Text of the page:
Path by the Eastern By-Pass Road

"This path is wonderful in Springtime when the blossoms and leaves are first emerging after Winter"


Ancient Oak Trees

In the medieval period the Rose Hill area was mainly open fields, however one area of Rose Hill remained wooded for over 1,000 years: the Grove.  This existed before the Norman Conquest and was mentioned in the Domesday Book as an area of coppice, and later in a 13th -century deed.  Remarkably, three oak trees from the Grove still remain in the modern estate, on Rivermead Road, plus another further north on the corner of Mortimer and Nowell Roads.  


Queen Mary Trucks

In the Post-War Estate which was constructed between 1946 and 1949, several different types of houses were constructed.  Flats were mostly built traditionally, of brick and slate, but the houses were nearly all prefabricated, such as those on Lambourn Road. There were four other main types of houses on the post-war estate, which took their names from the companies which produced them: Howard houses, Orlit houses, Glen Lyon bungalows, and Minox houses.  The Howard houses were factory-made and of sturdy construction, with iron girder frames faced with steel cladding .They were brought on to the site on RAF transporters called ‘Queen Marys’ which were normally used for carrying aircraft.


Rivermead Nature Park

Rivermead Nature Park is a firm favourite with Rose Hill Residents, which sits to west of the estate and has been leased by Oxford City Council from the University of Oxford since 1990.  It is a mosaic of lowland, mixed deciduous woodland with elements of calcareous alkaline fen, wet woodland, a stream, drains, rough grassland, scrub and a pond, all on a gentle slope down to the eastern margin of the River Thames. It is managed in partnership with the Berkshire, Buckinghamshire & Oxfordshire Wildlife Trust (BBOWT).  In the 1950s this area was home to the track of the Baskerville Hounds, Rose Hill’s popular and successful cycle speedway team.


Toads Crossing!

"Toads are often seen hopping between Lenthall Road and Eastchurch"


Iffley Glebe Field

Nearby to Rose Hill sits Iffley Glebe Field, which has been owned by Oxford Preservation Trust since 1996.  The Glebe preserves Iffley's rural feel and provides ancient habitat for voles, insects, birds, bats, owls and more!  Find out more about Iffley Glebe Field HERE.


Lenthall Road Allotments

The Lenthall Road Rose Hill Allotments have been in place since 1947.  The 6.7-acre site slopes westwards towards Iffley village, with views over Iffley church to Boars Hill and beyond. There are 88 ‘10-pole’ plots, each measuring about 7 yards by 35 yards (many of which are divided into half or quarter plots), a shop, a children’s play area and two wildlife areas.


Community Orchard at Rose Hill Primary

Behind Rose Hill Primary sits the Community Orchard which was created by the Rose Hill and Iffley Low Carbon Group, who promote renewable energy, energy conservation, waste reduction and tree planting.  They have planted over 600 trees on the Rec, involving representatives from 16 local community groups, as well as successfully advocating for the installation of 190 solar PV panels on the roof of the Rose Hill Community Centre, and 109 more on the roof of Rose Hill Primary School.  They currently run regular Repair Cafes and Swap Shops in Rose Hill.  


The Oval

The Oval and the radiating roads were established in 1945 onwards, and has been home to many important Rose Hill Buildings including the old Community Centre, the Primary School and the new social housing scheme which was completed in 2021.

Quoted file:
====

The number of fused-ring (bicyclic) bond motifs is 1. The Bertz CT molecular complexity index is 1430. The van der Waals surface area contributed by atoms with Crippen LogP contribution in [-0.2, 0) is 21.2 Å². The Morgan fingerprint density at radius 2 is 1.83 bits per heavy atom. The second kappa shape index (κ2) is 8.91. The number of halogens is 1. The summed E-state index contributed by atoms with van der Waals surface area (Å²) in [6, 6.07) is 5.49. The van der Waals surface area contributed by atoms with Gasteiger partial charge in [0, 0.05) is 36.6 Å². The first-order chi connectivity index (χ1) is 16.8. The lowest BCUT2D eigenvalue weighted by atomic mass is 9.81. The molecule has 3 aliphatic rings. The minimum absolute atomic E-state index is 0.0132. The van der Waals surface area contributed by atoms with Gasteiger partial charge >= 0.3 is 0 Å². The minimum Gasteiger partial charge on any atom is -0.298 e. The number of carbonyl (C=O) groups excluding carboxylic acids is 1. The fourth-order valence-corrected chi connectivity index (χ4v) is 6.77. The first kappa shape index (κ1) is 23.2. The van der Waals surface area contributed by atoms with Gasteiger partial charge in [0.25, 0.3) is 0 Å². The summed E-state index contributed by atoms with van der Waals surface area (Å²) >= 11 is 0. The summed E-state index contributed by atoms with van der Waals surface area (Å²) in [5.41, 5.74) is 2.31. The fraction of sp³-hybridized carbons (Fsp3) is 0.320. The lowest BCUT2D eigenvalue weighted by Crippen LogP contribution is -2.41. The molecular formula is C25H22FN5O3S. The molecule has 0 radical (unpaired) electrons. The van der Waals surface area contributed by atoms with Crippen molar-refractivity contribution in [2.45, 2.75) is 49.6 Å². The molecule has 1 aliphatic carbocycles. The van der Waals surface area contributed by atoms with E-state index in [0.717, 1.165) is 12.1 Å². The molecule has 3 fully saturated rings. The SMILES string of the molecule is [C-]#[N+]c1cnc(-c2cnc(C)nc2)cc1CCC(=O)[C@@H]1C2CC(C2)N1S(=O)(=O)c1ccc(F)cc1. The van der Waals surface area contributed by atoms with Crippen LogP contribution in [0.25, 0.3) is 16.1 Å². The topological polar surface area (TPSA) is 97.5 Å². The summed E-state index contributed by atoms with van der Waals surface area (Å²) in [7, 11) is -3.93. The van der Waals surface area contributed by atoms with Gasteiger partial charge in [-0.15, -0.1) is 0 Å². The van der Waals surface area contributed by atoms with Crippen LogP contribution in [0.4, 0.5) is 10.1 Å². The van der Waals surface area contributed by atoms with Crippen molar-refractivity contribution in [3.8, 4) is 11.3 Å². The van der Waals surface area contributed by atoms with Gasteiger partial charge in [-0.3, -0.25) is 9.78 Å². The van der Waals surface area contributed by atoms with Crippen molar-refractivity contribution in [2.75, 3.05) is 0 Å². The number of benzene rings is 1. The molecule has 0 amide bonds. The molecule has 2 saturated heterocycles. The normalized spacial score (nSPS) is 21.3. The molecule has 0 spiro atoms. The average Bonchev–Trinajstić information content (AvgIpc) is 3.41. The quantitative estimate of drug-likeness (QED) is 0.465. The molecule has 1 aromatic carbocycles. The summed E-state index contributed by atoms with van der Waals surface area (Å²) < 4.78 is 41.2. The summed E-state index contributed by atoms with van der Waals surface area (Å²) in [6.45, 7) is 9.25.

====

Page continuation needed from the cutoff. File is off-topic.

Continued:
Rose Hill Primary School

After the Second World War, several junior mixed schools were established in the outer suburbs including, in 1950, Rose Hill Primary School on the Oval. The showpiece buildings created interest form far and wide and attracted delegations from Denmark, Switzerland, Sweden, Germany, Australia and British Guiana.  The official opening took place on 10 July 1952, where John Christi, Principal of Jesus College, surprised the 200 parents and 80 official guests assembled in the hall with his view of the new school: he said that Westminster and Winchester, two public schools where he had been headmaster, could not boast such fine classrooms as Rose Hill.  In September 1952, a new school uniform was introduced in maroon and turquoise (later changed to navy), with caps for boys, berets for girls, and badges and ties for both.


Rose Hill War Memorial

In 1923, a war memorial to soldiers of the Oxfordshire & Buckinghamshire Light Infantry (OBLI) who had died in the First World War was erected on the eastern side of Rose Hill at its junction with Church Cowley Road.  It was originally proposed that the regimental memorial should be sited close to the Ox & Bucks barracks at Bullingdon Green in Cowley, but no suitable site could be found, and so instead it was built on a triangle of land at Rose Hill donated by Christ Church. The location was chosen specifically so that the memorial could be seen against the sky. It was designed by Sir Edwin Lutyens and unveiled on Remembrance Day in 1923.


Rose Hill Cemetery

In the early 1890s land to the north-east of Rose Hill was given over to one of three new municipal cemeteries, in response to the pressing need for new burial grounds.  Originally in 1883, the cemetery committee of the Local Board resolved to buy 26 acres of land at Rose Hill from Christ Church.  However, disagreements on price dragged negotiations on until 1889.  Instead, land for three smaller cemeteries were purchased at Rose Hill (11 acres), Cutteslowe (13 acres) and Botley (8 acres).  Each site had an appointed superintendent, a chapel, caretaker’s house, office, entrance gates, a surrounding iron fence, and grave spaces divided into sections by cast iron standards with figured and lettered labels attached; the total cost was approximately £25,000. The cemeteries were opened on 12 March 1894.  By the time Rose Hill Cemetery was consecrated in 1901 there had already been 382 burials. It now contains 19,743 burials, including 28 Commonwealth graves from First World War and 58 from the Second World War.

"Beautiful daffodils grow in Rose Hill Cemetery every Spring"